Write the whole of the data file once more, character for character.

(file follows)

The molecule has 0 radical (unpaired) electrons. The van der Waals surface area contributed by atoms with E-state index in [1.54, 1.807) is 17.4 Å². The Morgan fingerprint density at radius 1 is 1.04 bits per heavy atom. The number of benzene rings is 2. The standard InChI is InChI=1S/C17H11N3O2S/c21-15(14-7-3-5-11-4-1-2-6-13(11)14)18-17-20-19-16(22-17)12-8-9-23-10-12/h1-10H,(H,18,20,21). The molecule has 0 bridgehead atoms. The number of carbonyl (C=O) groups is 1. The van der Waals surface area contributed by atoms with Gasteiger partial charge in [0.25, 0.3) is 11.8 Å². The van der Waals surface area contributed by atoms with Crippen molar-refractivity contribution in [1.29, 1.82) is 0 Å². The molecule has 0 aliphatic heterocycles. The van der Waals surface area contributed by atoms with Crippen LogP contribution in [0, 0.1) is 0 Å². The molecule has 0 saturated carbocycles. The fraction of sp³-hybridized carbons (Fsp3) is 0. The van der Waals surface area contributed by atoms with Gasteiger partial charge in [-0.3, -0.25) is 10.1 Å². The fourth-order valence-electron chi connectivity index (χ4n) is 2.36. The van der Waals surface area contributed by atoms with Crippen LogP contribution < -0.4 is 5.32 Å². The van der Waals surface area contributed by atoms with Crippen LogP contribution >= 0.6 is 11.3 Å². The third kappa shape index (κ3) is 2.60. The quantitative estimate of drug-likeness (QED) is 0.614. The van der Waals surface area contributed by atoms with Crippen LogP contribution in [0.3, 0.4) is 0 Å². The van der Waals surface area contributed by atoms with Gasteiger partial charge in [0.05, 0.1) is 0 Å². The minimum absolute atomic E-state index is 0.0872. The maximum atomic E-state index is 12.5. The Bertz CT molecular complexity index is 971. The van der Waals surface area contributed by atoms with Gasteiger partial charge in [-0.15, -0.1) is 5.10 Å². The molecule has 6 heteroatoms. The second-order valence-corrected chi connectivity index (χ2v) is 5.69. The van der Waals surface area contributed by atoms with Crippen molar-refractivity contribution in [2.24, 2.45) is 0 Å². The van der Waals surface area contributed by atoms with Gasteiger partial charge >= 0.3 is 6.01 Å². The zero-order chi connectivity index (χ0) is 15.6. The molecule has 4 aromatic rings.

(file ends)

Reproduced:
The molecule has 0 radical (unpaired) electrons. The van der Waals surface area contributed by atoms with E-state index in [1.54, 1.807) is 17.4 Å². The Morgan fingerprint density at radius 1 is 1.04 bits per heavy atom. The number of benzene rings is 2. The standard InChI is InChI=1S/C17H11N3O2S/c21-15(14-7-3-5-11-4-1-2-6-13(11)14)18-17-20-19-16(22-17)12-8-9-23-10-12/h1-10H,(H,18,20,21). The molecule has 0 bridgehead atoms. The number of carbonyl (C=O) groups is 1. The van der Waals surface area contributed by atoms with Gasteiger partial charge in [0.25, 0.3) is 11.8 Å². The van der Waals surface area contributed by atoms with Crippen molar-refractivity contribution in [1.29, 1.82) is 0 Å². The molecule has 0 aliphatic heterocycles. The van der Waals surface area contributed by atoms with Crippen LogP contribution in [0, 0.1) is 0 Å². The molecule has 0 saturated carbocycles. The fraction of sp³-hybridized carbons (Fsp3) is 0. The van der Waals surface area contributed by atoms with Gasteiger partial charge in [-0.3, -0.25) is 10.1 Å². The fourth-order valence-electron chi connectivity index (χ4n) is 2.36. The van der Waals surface area contributed by atoms with Crippen LogP contribution < -0.4 is 5.32 Å². The van der Waals surface area contributed by atoms with Crippen LogP contribution >= 0.6 is 11.3 Å². The third kappa shape index (κ3) is 2.60. The quantitative estimate of drug-likeness (QED) is 0.614. The van der Waals surface area contributed by atoms with Crippen LogP contribution in [0.3, 0.4) is 0 Å². The van der Waals surface area contributed by atoms with Gasteiger partial charge in [0.05, 0.1) is 0 Å². The minimum absolute atomic E-state index is 0.0872. The maximum atomic E-state index is 12.5. The Bertz CT molecular complexity index is 971. The van der Waals surface area contributed by atoms with Gasteiger partial charge in [-0.15, -0.1) is 5.10 Å². The molecule has 6 heteroatoms. The second-order valence-corrected chi connectivity index (χ2v) is 5.69. The van der Waals surface area contributed by atoms with Crippen molar-refractivity contribution in [2.24, 2.45) is 0 Å². The van der Waals surface area contributed by atoms with Gasteiger partial charge >= 0.3 is 6.01 Å². The zero-order chi connectivity index (χ0) is 15.6. The molecule has 4 aromatic rings.